The American Heart Association (AHA)/American Stroke Association (ASA) is revisiting its recently updated stroke guidelines after issuing a “correction” that removed several portions.
According to the correction, published online April 18 in Stroke, the following sections have been deleted “while this clarifying work is in process”:
- Section 1.3 EMS Systems Recommendation 4
- Section 1.4 Hospital Stroke Capabilities Recommendation 1
- Section 1.6 Telemedicine Recommendation 3
- Section 2.2 Brain Imaging Recommendation 11
- Section 3.2 Blood Pressure Recommendation 3
- Section 4.3 Blood Pressure Recommendation 2
- Section 4.6 Dysphagia Recommendation 1
- Section 6.0 All subsections
William J. Powers, MD, the chair of the guidelines writing committee, defended the original guidelines to Medscape Medical News, saying the AHA/ASA decided to rework the guidelines against the “strongly voiced opposition” of the writing group. Normally, he noted, there is a more of a back-and-forth involving the writing group when there is disagreement over new guidelines.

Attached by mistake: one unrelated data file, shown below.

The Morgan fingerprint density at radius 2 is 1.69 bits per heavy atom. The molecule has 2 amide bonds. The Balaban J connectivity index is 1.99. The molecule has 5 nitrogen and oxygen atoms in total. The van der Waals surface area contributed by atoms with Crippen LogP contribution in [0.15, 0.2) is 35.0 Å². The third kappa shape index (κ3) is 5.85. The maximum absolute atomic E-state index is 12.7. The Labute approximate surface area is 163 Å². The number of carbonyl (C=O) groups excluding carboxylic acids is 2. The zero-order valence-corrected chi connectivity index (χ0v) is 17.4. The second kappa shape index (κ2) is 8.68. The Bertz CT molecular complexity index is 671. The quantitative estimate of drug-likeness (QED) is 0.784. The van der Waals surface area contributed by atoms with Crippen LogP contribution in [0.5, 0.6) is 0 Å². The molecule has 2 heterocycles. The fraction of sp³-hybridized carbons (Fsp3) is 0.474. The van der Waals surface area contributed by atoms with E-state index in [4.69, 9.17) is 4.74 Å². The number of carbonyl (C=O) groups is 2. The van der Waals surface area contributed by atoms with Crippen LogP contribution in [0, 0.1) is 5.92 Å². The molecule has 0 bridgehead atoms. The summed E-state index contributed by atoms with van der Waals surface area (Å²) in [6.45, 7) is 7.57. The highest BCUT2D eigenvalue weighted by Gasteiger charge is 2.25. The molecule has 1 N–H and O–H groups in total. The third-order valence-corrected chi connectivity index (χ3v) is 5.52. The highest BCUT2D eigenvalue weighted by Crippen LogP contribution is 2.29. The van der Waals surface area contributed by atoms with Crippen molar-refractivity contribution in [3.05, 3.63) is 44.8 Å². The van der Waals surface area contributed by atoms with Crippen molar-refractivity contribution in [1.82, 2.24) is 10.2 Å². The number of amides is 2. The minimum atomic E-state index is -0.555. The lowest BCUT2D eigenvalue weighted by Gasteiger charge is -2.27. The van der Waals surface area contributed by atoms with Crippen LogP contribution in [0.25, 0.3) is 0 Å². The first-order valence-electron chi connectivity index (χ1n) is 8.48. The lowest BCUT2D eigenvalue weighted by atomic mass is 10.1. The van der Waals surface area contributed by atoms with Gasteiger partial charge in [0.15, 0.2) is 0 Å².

Powers didn’t respond to a request for comment from Cardiovascular Business. However, the AHA shared its reasoning for the substantial retraction in a prepared statement.
“A new guideline often generates healthy discussion and debate. Following questions from our volunteers and others in the stroke community regarding some of the recommendations in this guideline, there were several issues of clarity in wording that emerged after publication that we felt needed to be addressed,” the statement read.
“We believe that much of this occurred because we continually refine our system of categorizing evidence and the system used for the AIS (acute ischemic stroke) guideline was the first time this Writing Group had used it. We have reconvened the writing group to consider whether clarifications, modifications or updates would address the concerns about clarity. Their work to review and clarify select sections of the guideline is currently underway. We anticipate the updated guideline will be ready for publication this summer.”
In the meantime, the AHA recommends clinicians use the existing 2018 guideline—which is still available online without the sections under review—and previously published recommendations on specialty topics.